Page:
Turkey’s ‘disinformation’ bill could irreparably harm free speech prior to 2023 elections: PACE

The Parliamentary Assembly of the Council of Europe (PACE)’s Monitoring Committee has expressed concern over a Turkish government-backed bill that criminalizes the dissemination of “false or misleading information” and stipulates prison sentences, saying it could cause “irreparable harm” to the exercise of free speech prior to the 2023 elections in the country, Turkish Minute reported.

On Oct. 4 Turkish lawmakers began debating a government-backed bill that could intensify a years-long crackdown on critical reporting in Turkey, having approved its first 14 articles so far. The bill, which was proposed by the Justice and Development Party (AKP) of President Recep Tayyip Erdoğan in May, has already been approved by two parliamentary committees.

Co-rapporteurs John Howell (United Kingdom, EC/DA) and Boriss Cilevics (Latvia, SOC) said the committee was “very concerned” about the possible consequences of the bill in view of the presidential and parliamentary elections planned for June 2023, urging the Turkish authorities, in light of the Venice Commission’s recently published urgent opinion, not to enact the draft amendment to the Criminal Code.

The urgent opinion of the Venice Commission, the Council of Europe’s advisory body on constitutional matters, which was prepared at the request of PACE’s Monitoring Committee, was released on Oct. 7.

It focused on Article 29 of the draft law, which would amend the Turkish Penal Code by adding a provision (Article 217/A) that would subject persons found guilty of publicly disseminating “false or misleading information” to between one and three years in prison and would increase by half the penalty for offenders who hide their identity or act on behalf of an organization.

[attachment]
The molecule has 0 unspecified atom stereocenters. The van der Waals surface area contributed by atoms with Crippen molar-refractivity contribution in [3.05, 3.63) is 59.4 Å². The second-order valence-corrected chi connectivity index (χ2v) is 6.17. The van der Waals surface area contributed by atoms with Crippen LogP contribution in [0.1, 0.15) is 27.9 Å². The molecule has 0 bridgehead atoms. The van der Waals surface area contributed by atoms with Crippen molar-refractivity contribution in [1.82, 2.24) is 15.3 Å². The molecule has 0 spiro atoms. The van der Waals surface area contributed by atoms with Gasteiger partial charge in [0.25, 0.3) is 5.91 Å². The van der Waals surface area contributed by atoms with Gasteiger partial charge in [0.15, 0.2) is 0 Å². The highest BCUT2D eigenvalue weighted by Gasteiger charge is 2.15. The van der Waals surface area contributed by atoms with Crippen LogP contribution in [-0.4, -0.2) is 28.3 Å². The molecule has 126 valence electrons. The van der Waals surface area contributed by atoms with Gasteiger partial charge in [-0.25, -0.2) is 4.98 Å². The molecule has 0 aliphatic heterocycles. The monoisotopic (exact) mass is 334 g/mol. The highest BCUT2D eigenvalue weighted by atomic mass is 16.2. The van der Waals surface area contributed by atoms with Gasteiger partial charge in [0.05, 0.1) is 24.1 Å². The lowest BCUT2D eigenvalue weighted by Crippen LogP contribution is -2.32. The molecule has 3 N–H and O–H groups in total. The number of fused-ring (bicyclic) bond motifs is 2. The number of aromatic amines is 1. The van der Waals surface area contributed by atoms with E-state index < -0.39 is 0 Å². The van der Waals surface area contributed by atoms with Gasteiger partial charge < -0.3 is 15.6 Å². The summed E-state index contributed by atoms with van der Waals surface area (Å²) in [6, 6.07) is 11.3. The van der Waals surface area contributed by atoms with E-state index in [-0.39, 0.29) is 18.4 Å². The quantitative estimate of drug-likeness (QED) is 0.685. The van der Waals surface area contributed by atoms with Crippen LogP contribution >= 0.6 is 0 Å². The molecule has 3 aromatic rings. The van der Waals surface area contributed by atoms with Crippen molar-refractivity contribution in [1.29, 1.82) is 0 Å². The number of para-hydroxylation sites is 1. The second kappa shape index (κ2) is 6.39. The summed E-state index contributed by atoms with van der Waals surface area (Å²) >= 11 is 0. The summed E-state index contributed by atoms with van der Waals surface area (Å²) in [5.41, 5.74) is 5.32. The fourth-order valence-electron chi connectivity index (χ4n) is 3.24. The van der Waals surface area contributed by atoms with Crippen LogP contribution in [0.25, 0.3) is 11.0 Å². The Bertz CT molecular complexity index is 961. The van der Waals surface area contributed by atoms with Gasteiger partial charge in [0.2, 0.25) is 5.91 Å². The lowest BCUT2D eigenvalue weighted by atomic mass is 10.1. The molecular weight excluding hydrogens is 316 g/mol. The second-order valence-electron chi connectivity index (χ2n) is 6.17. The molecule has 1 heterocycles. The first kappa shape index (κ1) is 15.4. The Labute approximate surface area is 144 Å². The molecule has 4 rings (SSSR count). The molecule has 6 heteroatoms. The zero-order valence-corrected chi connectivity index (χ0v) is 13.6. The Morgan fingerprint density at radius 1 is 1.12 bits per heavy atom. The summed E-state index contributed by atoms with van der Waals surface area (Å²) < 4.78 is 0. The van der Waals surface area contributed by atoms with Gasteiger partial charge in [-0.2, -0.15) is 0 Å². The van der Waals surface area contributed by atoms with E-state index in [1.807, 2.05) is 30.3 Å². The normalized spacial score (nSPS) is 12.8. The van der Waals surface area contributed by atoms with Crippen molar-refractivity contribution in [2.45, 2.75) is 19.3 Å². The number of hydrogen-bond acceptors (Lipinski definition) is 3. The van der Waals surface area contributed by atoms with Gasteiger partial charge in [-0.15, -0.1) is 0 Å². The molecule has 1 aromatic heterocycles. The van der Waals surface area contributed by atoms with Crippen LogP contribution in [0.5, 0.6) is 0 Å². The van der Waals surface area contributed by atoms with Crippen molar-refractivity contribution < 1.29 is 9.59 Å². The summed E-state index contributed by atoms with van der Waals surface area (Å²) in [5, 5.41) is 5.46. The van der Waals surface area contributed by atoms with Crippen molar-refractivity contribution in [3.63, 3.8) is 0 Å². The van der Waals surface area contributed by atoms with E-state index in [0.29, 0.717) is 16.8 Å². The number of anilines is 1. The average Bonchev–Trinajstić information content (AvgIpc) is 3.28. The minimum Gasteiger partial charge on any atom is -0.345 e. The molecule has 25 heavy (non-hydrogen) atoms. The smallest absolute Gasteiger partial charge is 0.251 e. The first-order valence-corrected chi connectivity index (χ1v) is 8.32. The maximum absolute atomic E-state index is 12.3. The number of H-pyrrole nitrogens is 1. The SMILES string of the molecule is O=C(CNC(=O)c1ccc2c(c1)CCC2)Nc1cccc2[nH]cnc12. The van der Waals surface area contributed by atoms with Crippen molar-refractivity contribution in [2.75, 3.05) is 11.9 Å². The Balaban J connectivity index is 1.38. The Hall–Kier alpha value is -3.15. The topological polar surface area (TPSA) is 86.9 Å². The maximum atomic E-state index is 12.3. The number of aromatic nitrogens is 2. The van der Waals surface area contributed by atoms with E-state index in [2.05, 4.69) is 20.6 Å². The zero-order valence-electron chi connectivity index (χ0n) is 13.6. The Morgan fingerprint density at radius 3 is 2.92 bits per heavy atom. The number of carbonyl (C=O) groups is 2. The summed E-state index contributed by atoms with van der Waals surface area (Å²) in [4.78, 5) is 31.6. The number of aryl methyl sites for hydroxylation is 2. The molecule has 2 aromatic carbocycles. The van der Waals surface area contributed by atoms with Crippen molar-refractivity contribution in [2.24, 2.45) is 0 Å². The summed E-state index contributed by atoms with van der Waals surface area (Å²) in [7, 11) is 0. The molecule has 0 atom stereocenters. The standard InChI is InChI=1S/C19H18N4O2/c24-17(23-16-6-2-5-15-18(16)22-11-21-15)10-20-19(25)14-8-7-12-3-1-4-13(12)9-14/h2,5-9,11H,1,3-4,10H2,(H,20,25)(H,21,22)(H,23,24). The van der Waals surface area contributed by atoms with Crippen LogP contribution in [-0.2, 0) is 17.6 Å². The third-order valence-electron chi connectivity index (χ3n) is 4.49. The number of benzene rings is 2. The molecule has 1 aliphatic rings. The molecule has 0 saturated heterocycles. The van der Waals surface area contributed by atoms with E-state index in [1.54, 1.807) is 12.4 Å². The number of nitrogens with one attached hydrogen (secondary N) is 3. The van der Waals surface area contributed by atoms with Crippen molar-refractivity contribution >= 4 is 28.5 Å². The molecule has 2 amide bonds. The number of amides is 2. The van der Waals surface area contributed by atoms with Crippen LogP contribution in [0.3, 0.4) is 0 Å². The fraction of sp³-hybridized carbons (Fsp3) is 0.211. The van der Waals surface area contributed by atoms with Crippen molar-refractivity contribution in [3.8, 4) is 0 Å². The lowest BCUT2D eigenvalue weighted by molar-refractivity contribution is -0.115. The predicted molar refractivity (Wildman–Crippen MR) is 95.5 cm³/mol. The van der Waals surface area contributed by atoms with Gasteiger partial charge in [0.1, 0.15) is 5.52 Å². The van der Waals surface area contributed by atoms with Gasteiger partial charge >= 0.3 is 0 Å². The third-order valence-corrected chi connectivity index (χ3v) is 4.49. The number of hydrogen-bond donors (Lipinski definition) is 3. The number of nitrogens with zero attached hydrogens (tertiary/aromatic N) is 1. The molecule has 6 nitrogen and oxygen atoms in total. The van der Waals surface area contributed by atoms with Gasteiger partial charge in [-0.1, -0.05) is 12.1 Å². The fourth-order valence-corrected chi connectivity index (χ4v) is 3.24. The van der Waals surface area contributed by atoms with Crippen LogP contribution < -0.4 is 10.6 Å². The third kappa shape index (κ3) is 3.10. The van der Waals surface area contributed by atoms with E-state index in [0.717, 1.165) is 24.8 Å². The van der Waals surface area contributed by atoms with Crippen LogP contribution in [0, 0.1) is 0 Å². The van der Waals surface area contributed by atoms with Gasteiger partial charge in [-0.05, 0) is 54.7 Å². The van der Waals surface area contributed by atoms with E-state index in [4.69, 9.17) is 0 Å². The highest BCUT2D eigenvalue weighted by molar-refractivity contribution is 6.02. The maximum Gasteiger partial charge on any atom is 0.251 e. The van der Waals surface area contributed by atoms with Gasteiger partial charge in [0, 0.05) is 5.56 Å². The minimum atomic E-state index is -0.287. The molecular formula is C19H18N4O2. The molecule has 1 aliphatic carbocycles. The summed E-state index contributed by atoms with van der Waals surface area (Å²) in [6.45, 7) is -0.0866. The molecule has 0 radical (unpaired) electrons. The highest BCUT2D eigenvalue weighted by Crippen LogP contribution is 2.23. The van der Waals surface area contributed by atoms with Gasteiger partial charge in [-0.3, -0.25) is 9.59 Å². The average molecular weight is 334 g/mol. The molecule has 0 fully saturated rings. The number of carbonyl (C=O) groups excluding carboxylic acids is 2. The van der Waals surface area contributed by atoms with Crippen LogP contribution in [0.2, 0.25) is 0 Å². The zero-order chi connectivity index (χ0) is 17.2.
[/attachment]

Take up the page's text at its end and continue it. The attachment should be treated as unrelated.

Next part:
The commission said such an amendment would amount to an interference with freedom of expression that would “neither be necessary in a democratic society nor proportionate to the legitimate aims of prevention of disorder and protection of national security, of health and of rights of others.”

It also pointed to the potential detrimental impact of the article, namely, the chilling effect and increased self-censorship, recommending that Turkish authorities not enact the draft amendment of Article 217/A to the Turkish Penal Code.

The AKP government has been relentless in its crackdown on critical media outlets, particularly after a coup attempt on July 15, 2016.

As an overwhelming majority of the country’s mainstream media has come under government control over the last decade, Turks have taken to social media and smaller online news outlets for critical voices and independent news.

Turks are already heavily policed on social media, and many have been charged with insulting President Erdoğan or his ministers, or criticism related to foreign military incursions and the handling of the coronavirus pandemic.

Turkey was classified as “not free” by Freedom House in its “Freedom in the World 2022” index.

More than 90 percent of Turkey’s media networks “depend on public tenders and are owned by large businesses with close personal ties to President Erdoğan,” according to a Freedom House report released in February.

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